“A finding of exigency requires ‘a clear showing of probable cause’ at the time of entry. … The officers were investigating the reported domestic altercation, which the trial court noted could escalate quickly and become more serious.

“But the officers observed only property damage and possibly vandalism, both crimes that involve a low level of violence. Thornton did not learn of the domestic battery allegation until after the officers had entered appellant’s apartment and restrained him.

“The officers had no reason to believe that appellant had committed a serious, violent offense before they entered his apartment. …

“Considering the circumstances in their totality, we find no basis for concluding any exigency existed. We therefore hold that the warrantless entry by police into appellant’s home violated the Fourth Amendment.”

‘Flagrant’ misconduct

“The Commonwealth seems to argue that the exclusionary rule’s purpose of deterring flagrant police conduct would not be served here. In other words, because the police committed no purposeful wrongdoing and entered the apartment in good-faith belief that their actions were legal, it is inappropriate to suppress the drugs they discovered.

“We disagree because the police misconduct here is flagrant and thus triggers the exclusionary rule. … The test for applying the exclusionary rule is ‘whether a reasonably well[-]trained officer would have known that the search was illegal in light of all of the circumstances.’ …

“The misconduct at issue does not involve a new or recently amended statute or significant clarification of binding precedent, … but well-established tenets observing a citizen’s right to privacy in the sanctity of his home.

“There was neither exigency nor any other valid reason to enter appellant’s apartment without a warrant. Under the circumstances, a reasonably well-trained officer would have known that warrantless entry into appellant’s apartment was illegal and unnecessary. Failing to impose the exclusionary rule here would reward ‘a sloppy study of the law.’ …

“[W]e hold that the evidence here is subject to exclusion.”

Independent source exception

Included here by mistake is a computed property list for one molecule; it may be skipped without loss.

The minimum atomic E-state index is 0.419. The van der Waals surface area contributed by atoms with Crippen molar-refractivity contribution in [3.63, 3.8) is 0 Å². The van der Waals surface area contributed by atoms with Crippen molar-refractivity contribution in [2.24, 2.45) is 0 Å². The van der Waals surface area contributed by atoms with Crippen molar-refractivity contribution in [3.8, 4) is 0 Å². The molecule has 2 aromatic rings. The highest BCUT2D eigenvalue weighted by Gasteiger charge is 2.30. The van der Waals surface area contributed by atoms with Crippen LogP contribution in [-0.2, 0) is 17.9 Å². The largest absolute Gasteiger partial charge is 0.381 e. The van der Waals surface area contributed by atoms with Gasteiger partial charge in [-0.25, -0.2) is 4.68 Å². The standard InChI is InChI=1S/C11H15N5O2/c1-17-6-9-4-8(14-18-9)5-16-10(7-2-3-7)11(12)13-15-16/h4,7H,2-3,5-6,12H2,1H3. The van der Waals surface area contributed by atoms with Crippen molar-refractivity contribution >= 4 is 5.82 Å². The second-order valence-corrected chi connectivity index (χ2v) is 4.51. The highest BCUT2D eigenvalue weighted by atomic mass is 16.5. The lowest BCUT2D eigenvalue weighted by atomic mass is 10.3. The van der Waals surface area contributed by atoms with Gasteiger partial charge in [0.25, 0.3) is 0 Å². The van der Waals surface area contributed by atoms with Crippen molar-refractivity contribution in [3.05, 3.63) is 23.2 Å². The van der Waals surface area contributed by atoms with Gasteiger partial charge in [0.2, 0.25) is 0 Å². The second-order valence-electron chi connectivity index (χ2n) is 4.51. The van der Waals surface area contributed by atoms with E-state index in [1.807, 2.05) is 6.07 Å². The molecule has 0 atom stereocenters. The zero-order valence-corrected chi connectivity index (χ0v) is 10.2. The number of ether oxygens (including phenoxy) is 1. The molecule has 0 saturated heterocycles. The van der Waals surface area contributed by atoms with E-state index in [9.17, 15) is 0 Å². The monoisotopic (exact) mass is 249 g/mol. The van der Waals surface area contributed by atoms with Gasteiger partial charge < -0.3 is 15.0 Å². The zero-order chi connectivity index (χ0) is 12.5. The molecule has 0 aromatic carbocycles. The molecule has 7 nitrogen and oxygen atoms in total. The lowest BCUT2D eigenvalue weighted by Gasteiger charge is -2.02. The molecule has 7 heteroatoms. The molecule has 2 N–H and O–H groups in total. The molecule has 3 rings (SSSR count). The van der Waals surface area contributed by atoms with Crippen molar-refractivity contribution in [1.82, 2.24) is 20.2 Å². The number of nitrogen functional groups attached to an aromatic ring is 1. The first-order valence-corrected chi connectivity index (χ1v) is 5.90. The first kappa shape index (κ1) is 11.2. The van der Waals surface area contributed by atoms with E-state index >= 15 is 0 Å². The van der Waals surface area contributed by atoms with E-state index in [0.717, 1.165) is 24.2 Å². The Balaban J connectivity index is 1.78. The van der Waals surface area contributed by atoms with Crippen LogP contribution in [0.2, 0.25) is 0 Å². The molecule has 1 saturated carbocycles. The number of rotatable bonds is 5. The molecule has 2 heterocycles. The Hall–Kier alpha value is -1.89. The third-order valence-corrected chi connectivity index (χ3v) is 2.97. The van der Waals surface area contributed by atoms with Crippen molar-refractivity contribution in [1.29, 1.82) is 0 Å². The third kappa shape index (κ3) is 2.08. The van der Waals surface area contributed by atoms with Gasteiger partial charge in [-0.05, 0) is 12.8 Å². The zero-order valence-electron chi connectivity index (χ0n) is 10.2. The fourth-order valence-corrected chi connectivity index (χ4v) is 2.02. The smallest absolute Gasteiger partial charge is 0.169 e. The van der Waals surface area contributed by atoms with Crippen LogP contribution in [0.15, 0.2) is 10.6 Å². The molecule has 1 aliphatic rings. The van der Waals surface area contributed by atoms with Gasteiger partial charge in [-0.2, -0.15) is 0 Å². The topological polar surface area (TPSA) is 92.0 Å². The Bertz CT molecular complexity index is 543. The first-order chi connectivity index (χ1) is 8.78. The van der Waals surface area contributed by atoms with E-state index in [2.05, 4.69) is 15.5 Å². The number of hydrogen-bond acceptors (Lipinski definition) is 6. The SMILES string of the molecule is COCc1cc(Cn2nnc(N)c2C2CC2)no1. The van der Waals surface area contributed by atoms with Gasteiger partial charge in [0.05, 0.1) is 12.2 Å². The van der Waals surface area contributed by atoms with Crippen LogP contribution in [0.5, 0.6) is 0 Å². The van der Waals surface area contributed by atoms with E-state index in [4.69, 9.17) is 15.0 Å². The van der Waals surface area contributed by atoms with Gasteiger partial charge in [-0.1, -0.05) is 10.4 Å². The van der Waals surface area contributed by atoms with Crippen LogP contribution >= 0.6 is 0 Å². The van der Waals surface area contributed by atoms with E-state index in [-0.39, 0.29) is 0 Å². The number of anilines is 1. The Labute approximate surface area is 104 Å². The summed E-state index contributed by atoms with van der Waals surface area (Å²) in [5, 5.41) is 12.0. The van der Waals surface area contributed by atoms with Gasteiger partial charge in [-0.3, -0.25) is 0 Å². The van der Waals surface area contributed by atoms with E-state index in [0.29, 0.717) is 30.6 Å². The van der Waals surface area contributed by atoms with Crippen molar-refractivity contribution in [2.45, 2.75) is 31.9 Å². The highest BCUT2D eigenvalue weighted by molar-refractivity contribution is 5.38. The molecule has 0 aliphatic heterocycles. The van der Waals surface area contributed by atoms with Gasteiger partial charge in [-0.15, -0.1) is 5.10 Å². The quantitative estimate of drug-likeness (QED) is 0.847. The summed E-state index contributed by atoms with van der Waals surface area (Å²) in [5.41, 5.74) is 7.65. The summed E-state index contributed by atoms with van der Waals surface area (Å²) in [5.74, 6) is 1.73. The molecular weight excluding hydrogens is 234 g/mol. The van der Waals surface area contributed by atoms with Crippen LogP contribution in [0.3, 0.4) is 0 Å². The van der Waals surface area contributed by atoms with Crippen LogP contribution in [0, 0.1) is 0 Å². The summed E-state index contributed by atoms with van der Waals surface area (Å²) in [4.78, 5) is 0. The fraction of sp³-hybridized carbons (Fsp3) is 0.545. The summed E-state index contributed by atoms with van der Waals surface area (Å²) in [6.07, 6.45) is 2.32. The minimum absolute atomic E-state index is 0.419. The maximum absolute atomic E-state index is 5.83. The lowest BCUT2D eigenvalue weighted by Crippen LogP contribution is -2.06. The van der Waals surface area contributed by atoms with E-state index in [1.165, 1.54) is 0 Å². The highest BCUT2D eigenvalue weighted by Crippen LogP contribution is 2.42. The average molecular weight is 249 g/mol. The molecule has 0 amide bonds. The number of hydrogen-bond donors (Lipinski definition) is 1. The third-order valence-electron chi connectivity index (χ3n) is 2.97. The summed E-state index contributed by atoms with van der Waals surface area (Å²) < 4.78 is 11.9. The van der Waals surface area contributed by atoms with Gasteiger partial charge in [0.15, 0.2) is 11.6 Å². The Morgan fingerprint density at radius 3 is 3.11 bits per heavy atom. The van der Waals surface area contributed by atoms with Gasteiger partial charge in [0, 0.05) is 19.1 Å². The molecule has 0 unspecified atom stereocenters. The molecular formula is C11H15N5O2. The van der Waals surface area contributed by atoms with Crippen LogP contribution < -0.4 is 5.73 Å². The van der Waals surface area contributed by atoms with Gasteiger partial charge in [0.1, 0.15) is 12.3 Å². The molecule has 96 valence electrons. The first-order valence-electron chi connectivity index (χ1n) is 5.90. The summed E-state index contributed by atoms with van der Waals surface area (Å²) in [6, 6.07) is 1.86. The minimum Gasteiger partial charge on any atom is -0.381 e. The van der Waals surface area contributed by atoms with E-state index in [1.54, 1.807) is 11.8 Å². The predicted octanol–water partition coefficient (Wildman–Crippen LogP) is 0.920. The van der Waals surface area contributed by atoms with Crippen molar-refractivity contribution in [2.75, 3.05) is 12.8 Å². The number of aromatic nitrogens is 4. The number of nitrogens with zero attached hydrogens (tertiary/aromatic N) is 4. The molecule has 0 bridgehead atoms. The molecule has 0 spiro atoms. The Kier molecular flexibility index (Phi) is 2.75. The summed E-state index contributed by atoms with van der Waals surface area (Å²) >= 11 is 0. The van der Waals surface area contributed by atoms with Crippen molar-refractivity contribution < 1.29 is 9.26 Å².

“The Commonwealth argues that finding the drugs in appellant’s bag was independent of the unlawful entry.

“It contends that Dickens’s statement that appellant punched her was an independent source for officers finding the drugs, because the statement gave officers probable cause to lawfully arrest appellant without a warrant, which would have led to the discovery of the drugs in the search incident to his arrest. We disagree.

“The ‘independent source doctrine allows the admission of evidence that has been discovered by means wholly independent of any constitutional violation.’ … [T]he initial complaint referred to a ‘disorderly,’ a verbal altercation and a TV thrown to the floor.

“The police had no basis for probable cause to arrest appellant for battery other than Dickens’s allegation, but she did not tell Officer Thornton that appellant had punched her until after the police had entered appellant’s apartment unlawfully and restrained him.

“Consequently, the independent source doctrine does not apply because Dickens’s statement was not untainted by the original constitutional violation.”

Reversed, conviction vacated and remanded for further proceedings.

Baskerville v. Commonwealth., Record No. 0837-21-2, Feb. 21, 2023. CAV (published opinion) (Causey). From the Circuit Court of the City of Richmond (Marchant). Samantha Offutt Thames for appellant. Liam A. Curry, Jason S. Miyares for appellee, VLW 023-7-084, 15 pp.

VLW 023-7-084